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JAN 15, 2014 4:34pm ET

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7 Deadly Sins of Data Management Investment and Planning

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When it comes to data investment, data management is still asking the wrong questions and positioning the wrong value. The mantra of - It's About the Business - is still a hard lesson to learn. It translates into what I see as the 7 Deadly Sins of Data Management. Here are the are - not in any particular order - and an example:

  1. Hubris: "Business value? Yeah, I know. Tell me something I don't know." 
  2. Blindness: "We do align to business needs. See, we are building a customer master for a 360 degree view of the customer." 
  3. Vanity: "How can I optimize cost and efficiency to manage and develop data solutions?"
  4. Gluttony: "If I build this cool solutions the business is gonna love it!"
  5. Alien: "We need to develop an in-memory system to virtualize data and insight that materializes through business services with our application systems...[blah, blah, blah]"
  6. Begger: "If only we were able to implement a business glossary, all our consistency issues are solved!"
  7. Educator: "If only the business understood! I need to better educate them!."

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Comments (2)
I agree with the bulk of this article, and particularly like the business-centric approach Michele advocates. However, I cannot agree with her final 'don't', that we should avoid educating the business on data management.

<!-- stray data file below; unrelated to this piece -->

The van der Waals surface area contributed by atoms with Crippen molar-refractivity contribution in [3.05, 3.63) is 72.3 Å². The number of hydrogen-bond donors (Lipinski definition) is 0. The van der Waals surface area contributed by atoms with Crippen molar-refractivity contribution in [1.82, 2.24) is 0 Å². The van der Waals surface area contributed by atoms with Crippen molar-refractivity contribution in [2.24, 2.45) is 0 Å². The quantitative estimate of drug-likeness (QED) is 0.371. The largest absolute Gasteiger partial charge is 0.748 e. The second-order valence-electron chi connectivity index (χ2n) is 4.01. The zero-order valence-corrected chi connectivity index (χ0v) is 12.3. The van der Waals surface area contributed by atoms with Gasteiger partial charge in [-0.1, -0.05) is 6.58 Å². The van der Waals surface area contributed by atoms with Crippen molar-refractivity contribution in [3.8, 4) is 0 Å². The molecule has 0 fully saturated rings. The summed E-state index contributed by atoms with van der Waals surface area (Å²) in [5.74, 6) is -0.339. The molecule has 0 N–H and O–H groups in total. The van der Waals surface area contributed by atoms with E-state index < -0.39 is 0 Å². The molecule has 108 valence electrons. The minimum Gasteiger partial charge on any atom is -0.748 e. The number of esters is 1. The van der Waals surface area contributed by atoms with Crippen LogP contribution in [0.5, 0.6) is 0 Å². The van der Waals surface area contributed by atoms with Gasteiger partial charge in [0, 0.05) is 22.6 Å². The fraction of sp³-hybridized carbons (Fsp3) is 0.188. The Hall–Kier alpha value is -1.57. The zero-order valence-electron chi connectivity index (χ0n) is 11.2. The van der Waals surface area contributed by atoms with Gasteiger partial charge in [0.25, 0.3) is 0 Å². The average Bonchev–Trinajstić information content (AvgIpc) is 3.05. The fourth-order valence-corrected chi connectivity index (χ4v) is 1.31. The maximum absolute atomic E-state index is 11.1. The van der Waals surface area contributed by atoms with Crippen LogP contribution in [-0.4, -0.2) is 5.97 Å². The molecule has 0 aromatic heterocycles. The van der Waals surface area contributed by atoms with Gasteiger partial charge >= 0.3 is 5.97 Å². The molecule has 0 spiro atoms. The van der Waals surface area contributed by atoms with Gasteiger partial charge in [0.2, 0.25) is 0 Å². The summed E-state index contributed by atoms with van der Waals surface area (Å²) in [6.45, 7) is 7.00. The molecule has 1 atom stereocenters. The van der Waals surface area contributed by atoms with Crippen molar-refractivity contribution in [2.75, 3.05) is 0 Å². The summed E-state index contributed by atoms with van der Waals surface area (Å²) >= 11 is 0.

If the business is to accept and treasure information as an enterprise asset, the business collectively must take ownership of the management of that asset. Clearly IS will bear the bulk of custodial duties, but everyone needs to be educated on the enterprise value of information, and their responsibilities (and accountabilities) for working with it.

For far too long, senior and C-level management have tacitly accepted poor understanding of the fundamentals of IM. Not only does deliberately choosing not to educate the business in data management not tackle this attitude, it reinforces it.

Posted by Richard R | Tuesday, February 04 2014 at 8:22PM ET
Good point Richard,

Sometimes the business Executives don't have the time for every detailed issue but if you can get them to understand it once and delegate the task somewhere in the business (Within Customer Service perhaps as they tend to be the most effected by bad data) That way you can create a lasting partnership within the business with the people who will create the change.

Posted by Jon B | Thursday, February 27 2014 at 10:10AM ET
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